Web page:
DETROIT – By now, some 2,000 employees were supposed to be settling into their new jobs at Toyota Motor Corp.’s greenfield manufacturing plant in Blue Spring, MS, assembling about 150,000 vehicles annually.

Instead, the completed plant sits vacant, and near-term prospects for production are bleak, Yoshimi Inaba, president and COO of Toyota Motor North America, tells journalists here in a roundtable interview at this week’s North American International Auto Show.

In February 2007, when the Japanese auto maker announced plans for the 1,700-acre (688-ha) site in Mississippi, the anticipated investment was estimated at $1.3 billion and the initial product was going to be the Highlander cross/utility vehicle.

With brisk demand for the Prius hybrid-electric vehicle, Toyota changed course and said it would produce the Prius in Blue Springs, while the Highlander would move to the auto maker’s Princeton, IN, plant.

The Highlander did move to Princeton, but the Prius plans soon were derailed as the global economy plunged into recession.

Today, the finished building has no assembly equipment inside. Toyota had hired about 100 employees for the facility, and some have been temporarily dispatched to other locations.

Spokesman Mike Goss says a handful of Japanese staff at the plant finished their U.S. assignments and returned to Japan. About 75 employees work onsite now, preparing to begin hiring and initiating plant policies in anticipation that improving vehicle sales will encourage Toyota to start production in Blue Springs.

Once the green light is given, it will take 18 to 24 months to order, install and test equipment before the first salable vehicle rolls off the assembly line, Goss says.

Inaba says the plant’s future rides on the economics of the North American industry.

“Too much of it is depending on where the market goes,” he says, adding that a “strong recovery” is necessary. “Hopefully, we can make this decision sooner rather than later.”

Inaba says Toyota is “trying to utilize the North American plants as much as possible,” and that the auto maker’s capacity utilization rate is still “over 90%,” considered healthy in a down market.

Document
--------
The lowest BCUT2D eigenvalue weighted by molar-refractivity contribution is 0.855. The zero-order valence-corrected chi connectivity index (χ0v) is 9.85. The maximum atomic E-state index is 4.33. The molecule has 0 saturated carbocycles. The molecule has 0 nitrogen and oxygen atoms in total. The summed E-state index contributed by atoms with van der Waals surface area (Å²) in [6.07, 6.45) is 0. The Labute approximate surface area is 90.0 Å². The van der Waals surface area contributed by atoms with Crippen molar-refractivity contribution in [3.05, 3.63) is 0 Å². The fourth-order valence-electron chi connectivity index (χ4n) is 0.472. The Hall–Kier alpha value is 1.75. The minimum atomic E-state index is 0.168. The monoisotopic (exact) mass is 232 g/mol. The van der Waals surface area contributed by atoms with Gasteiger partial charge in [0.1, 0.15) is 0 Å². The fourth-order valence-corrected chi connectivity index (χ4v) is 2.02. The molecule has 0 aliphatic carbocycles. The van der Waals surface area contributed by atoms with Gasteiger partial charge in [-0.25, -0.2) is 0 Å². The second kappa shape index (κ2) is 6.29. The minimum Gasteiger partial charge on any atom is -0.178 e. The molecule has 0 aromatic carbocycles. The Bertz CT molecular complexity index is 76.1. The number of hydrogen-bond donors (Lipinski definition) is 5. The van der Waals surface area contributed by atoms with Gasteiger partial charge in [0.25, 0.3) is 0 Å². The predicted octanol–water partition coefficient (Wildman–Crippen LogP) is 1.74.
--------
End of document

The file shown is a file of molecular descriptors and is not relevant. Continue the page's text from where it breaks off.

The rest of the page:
Toyota imported 664,902 cars and light trucks into the U.S. in 2009, meaning it produced in North America 62% of the 1.8 million vehicles it sold in the region, according to Ward’s data.

Rival Honda Motor Co. Ltd. imported 186,640 light vehicles in 2009, which translates into domestic production of 84% of the 1.2 million vehicles sold. Honda boasts its domestic production rate has exceeded 75% since 1996.

Despite its heavier reliance on imports, Toyota says it does not plan to emulate Honda’s import mix, although Inaba says the auto maker will continue striving to produce domestically at least 60% of the vehicles sold here. The strong yen and weak dollar also makes North American production vital to the bottom line for Japanese OEMs.

“I think each company has its own situation and number of models and where it’s best produced in terms of volume,” he says. “We will remain committed to this market strongly. Therefore, whenever possible, we like to produce (vehicles) here.”

The Blue Springs experience has forced Toyota to be “more cautious” about North American investments, Inaba says. “Over the past seven to eight years, it’s always been expansion and trying to catch up with demand.”

When asked if Toyota’s North American operations will return to profitability this fiscal year, Inaba says, “I think we are improving, yes. For example, the finance company is having a solid year. It’s a very encouraging sign.”

The auto maker also is making a profit on the Prius here, he says. “This is the third-generation Prius, and each time we come out with a new version, we see improvement on profit.”

With regard to the massive recall of 4.2 million Toyota vehicles due to safety concerns about unintended acceleration, Inaba says he is confident the auto maker’s decision to shave down accelerator pedals and install brake override systems will put the matter to rest.

An ill-fitting floor mat in a rented Lexus ES 350 has been linked to an August crash that claimed the life of an off-duty California highway patrolman and his family.

“I think this solution we have announced and soon to be implemented is addressing a root cause of this issue,” he says. “I think we are still among the safest and most reliable cars on the road.”

In the wake of the accident, Inaba says Toyota has strengthened its ability to collect and study technical information about everyday uses of its vehicles. “We are doing everything possible to improve our quality.”

Still, the floor-mat issue gave Toyota the highest number of recalled vehicles in the U.S. in 2009 (4.8 million), a first for the auto maker.

Inaba tips his hat to his U.S. and South Korean rivals, saying he drove several vehicles from General Motors Co., Ford Motor Co., Hyundai Motor Co. Ltd. and Kia Motors Corp. a month ago.

“I’m impressed with all these in their quality improvement,” he says. “We thought we were ahead of them, but they are catching up very quickly. The only thing we can do is to be better.”

In identifying specific areas he wants the auto maker to address, Inaba says Toyota vehicles must be “fun to drive. That is another element we have been talking about a lot – emotional styling.”